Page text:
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I've been a renter and I've been a home owner, and I have to admit that I prefer renting. I probably should be embarrassed to admit that - owning a home, after all, is supposed to be the Canadian dream - but I don't blush that easily.

When I owned my small, cute bungalow more than five years ago while I was living in Kingston, Ont., I came to dread every snowfall (is there a worse chore than snow shoveling?) and every attempt to make my home more livable. The cost of repairs and renovations, not to mention the aging roof, had me living in fear.

Before I bought that house, I did the research. I went and filled in all those rent vs. buy calculators that showed me that I could afford my own home. I read the personal finance checklists; I'm sure I even read the appropriate For Dummies guide. I took to heart the advice of experts like Suze Orman, who believes that when calculating your true housing cost, you should add another 40 to 45 per cent to your monthly mortgage. That's how high the additional costs are - things like heating and hydro.

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But I didn't pay attention to one point the experts make - understanding the emotional importance of owning your home. For most people that means understanding how much you want a home and how it makes you feel settled and secure. It's a positive thing.

For me, however, it meant how much a house would make me feel tied down. I've moved across the country during my career and, until now, have never spent more than four years at any place or job at one time. Having my own home always made me feel like I could be trapped.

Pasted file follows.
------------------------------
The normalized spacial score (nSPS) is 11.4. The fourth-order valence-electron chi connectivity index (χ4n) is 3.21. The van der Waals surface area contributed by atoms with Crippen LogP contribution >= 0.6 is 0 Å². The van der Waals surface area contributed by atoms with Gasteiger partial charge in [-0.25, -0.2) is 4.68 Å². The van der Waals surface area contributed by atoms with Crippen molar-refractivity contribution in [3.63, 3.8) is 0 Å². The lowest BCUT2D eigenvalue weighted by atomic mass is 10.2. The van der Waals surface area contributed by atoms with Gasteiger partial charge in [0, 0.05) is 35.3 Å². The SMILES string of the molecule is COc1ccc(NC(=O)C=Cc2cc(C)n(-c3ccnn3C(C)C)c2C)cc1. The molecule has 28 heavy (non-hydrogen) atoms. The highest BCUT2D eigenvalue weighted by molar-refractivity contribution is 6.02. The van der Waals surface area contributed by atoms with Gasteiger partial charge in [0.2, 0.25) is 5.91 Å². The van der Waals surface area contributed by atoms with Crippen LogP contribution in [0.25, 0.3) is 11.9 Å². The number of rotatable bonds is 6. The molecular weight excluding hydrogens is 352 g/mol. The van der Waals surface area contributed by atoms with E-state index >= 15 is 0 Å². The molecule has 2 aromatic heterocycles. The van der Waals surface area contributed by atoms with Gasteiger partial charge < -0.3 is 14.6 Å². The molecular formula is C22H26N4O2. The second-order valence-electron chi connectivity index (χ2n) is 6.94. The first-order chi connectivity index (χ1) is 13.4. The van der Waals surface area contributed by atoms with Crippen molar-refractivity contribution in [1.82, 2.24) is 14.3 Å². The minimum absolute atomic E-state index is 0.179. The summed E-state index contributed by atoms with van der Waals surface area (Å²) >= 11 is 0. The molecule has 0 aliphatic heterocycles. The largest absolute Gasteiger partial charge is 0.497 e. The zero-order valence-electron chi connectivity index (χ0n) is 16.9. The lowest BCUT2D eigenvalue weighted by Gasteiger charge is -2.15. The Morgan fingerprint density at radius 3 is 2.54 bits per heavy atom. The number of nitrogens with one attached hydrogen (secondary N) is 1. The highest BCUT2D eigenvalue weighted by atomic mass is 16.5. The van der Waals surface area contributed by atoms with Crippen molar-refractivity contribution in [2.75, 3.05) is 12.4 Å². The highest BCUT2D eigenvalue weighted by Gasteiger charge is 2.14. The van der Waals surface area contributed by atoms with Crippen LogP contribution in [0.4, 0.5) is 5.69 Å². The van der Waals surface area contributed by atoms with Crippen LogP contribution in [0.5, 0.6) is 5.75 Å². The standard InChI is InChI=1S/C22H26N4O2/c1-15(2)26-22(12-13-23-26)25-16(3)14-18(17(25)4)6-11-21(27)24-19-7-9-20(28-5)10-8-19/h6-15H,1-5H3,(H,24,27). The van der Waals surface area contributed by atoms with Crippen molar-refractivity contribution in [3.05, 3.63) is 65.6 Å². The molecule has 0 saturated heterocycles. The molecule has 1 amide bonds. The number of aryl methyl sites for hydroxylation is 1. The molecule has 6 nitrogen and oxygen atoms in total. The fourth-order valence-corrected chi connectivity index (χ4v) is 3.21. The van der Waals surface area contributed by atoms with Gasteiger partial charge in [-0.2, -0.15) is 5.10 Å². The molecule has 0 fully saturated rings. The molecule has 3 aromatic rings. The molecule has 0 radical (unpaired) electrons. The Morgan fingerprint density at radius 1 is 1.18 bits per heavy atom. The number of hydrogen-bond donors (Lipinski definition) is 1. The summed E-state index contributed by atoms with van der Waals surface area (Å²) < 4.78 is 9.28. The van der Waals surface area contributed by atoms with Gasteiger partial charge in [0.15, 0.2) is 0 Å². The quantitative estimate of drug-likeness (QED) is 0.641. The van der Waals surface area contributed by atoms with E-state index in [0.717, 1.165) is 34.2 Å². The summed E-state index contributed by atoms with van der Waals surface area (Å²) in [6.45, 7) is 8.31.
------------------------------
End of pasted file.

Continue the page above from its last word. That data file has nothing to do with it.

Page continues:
But I understand that I'm the exception. And I always wonder: I spend way less as a renter than I did as an owner, when I factor in utilities and repairs, so is owning really better than renting, as the conventional wisdom would have you believe?

Tsur Somerville thinks so. He's the director of the University of British Columbia's Centre for Urban Economics and Real Estate and an expert on real-estate finance.

It's his reason for thinking that buying trumps renting that's so interesting. You would think it's because of real estate's appreciation. After all, he lives in Vancouver, where prices seem to keep rising and a million-dollar home can be considered a fixer-upper.

But appreciation isn't his main argument.

"If you bought a house in Vancouver in 1993 or 1994, it started going down in value and it didn't come back to that value until 2001 or 2002," he says.

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So depending on the time period that someone owns a home, it can appreciate - or not. Where a person is located will make a huge difference, of course.

But Prof. Somerville believes the real reason that owners fare better than renters is because owning forces you to save.

"A highly disciplined renter investing in the TSX and paying minimal fees should end up in the same position as someone who owns [a home]" he says.

The problem: How many people do you know who are that disciplined - who would take the equivalent of a down-payment and invest it, along with the monthly savings of renting over owning?

He doesn't know anyone that disciplined -- and neither do I.

"The forced saving is useful," Prof. Somerville says. "In general, we don't save that much in North America - and therefore something that makes us save more isn't a bad idea."

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Indeed.



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